Researchers developed a novel “closed-loop” system that delivered electrical pulses in a brain region to synchronize brain activity recorded from another region in the brain to improve memory.
In a recent study published in Nature Neuroscience, findings revealed that targeted deep-brain stimulation during a critical time in the sleep cycle was associated with improvements in memory consolidation among patients with epilepsy.1 These findings provide evidence to support how the brain consolidates memory during sleep and offer new clues for how deep-brain stimulation during sleep could help patients with memory disorders like Alzheimer disease.2
Among 18 patients with epilepsy assessed across 2 nights and mornings, each one performed better on the memory tests given following a night of sleep and the use of electrical stimulation in their brain compared with a night of undisturbed sleep. Notably, the key electrophysiological markers displayed the flow of information between the hippocampus and throughout the cortex, which provided evidence to support memory consolidation.
“This provides the first major evidence down to the level of single neurons that there is indeed this mechanism of interaction between the memory hub and the entire cortex,” coauthor Itzhak Fried, MD, PhD, director of epilepsy surgery at University of California, Los Angeles (UCLA) Health said in a statement.1 “It has both scientific value in terms of understanding how memory works in humans and using that knowledge to really boost memory.”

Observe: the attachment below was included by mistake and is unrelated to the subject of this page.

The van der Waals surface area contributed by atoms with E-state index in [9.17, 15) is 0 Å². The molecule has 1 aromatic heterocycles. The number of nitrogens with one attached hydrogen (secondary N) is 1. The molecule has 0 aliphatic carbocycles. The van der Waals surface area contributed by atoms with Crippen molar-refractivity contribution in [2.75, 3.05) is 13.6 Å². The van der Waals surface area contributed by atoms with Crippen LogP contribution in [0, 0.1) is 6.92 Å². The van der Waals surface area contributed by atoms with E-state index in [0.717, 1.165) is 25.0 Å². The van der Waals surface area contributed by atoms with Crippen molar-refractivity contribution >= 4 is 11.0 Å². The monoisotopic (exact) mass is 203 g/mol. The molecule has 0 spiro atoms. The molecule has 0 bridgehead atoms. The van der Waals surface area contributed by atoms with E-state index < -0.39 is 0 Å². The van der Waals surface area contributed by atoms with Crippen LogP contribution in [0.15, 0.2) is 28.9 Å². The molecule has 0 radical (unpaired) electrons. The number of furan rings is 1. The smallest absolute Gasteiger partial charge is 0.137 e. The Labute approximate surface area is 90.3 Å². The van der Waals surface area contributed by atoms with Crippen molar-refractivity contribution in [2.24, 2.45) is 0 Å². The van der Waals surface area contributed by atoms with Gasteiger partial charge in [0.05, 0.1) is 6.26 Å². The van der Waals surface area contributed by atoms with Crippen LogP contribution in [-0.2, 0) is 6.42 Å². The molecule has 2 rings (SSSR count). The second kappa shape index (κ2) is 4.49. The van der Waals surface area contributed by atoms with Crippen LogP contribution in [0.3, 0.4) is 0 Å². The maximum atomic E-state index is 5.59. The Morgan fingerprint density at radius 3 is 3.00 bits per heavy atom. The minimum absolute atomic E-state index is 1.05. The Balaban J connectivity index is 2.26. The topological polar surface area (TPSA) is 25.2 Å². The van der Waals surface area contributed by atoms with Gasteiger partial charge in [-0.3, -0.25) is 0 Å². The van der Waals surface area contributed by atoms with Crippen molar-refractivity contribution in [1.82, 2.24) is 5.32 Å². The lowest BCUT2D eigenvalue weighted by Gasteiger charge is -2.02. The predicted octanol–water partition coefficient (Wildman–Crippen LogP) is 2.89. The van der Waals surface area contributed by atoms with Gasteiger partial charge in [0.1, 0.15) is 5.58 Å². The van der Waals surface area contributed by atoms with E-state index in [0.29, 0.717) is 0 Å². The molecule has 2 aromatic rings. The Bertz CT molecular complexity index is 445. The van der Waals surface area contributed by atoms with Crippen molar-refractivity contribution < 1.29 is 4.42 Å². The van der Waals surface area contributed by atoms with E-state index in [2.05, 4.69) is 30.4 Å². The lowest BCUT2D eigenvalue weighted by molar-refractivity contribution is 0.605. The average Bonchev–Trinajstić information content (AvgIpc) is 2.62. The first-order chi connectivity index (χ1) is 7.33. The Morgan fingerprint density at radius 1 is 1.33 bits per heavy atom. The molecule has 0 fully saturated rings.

Led by author Maya Geva-Sagiv, PhD, postdoctoral research fellow, University of California, Davis, and colleagues, memory consolidation during sleep was investigated via electrodes in patients with epilepsy recruited from UCLA Health. Electrodes were implanted in the patients to help with identifying the source of their seizures during their hospital stays, which typically lasted around the span of 10 days. Researchers developed a real-time closed-loop system to deliver electrical stimulation to the participants. As noted in a statement from Fried, the system “listened” to the brain’s electrical signals, and when once patients fell into deep sleep, it gave gentle electrical pulses telling the rapidly firing neurons to “play” in synchronization.1
Prior to bedtime, participants were shown photo pairings of 25 animals and celebrities. Immediately after, they were tested on their ability to recall which celebrity was paired with which animal, and then asked again in the morning following a night of undisturbed sleep. On the second night, participants were shown 25 new animals and celebrity pairings before bedtime. They were then given targeted electrical stimulation overnight and were once again tested on their ability to recall the pairings in the morning.
“We found we basically enhanced this highway by which information flows to more permanent storage places in the brain,” Fried said in a statement.1 “In our new study, we showed we can enhance memory in general. Our next challenge is whether we have the ability to modulate specific memories.”
Published in the New England Journal of Medicine in 2012, Fried also coauthored a study that showed that electrical stimulation of the entorhinal region enhanced memory of spatial information when applied during learning.3 In the study, Fried and colleagues implanted intracranial depth electrodes in 7 patients to identify seizure-onset zones for subsequent epilepsy surgery. The patients completed a spatial learning task during where they learned destinations in virtual environments and during half the learning trials, focal electrical stimulation was given.
Fried’s work since the published study has continued to investigate how deep brain stimulation could potentially improve memory into the critical stage of sleep. Recently, he received a $7 million NIH grant to study whether artificial intelligence can help pinpoint and strengthen specific memories in the brain.4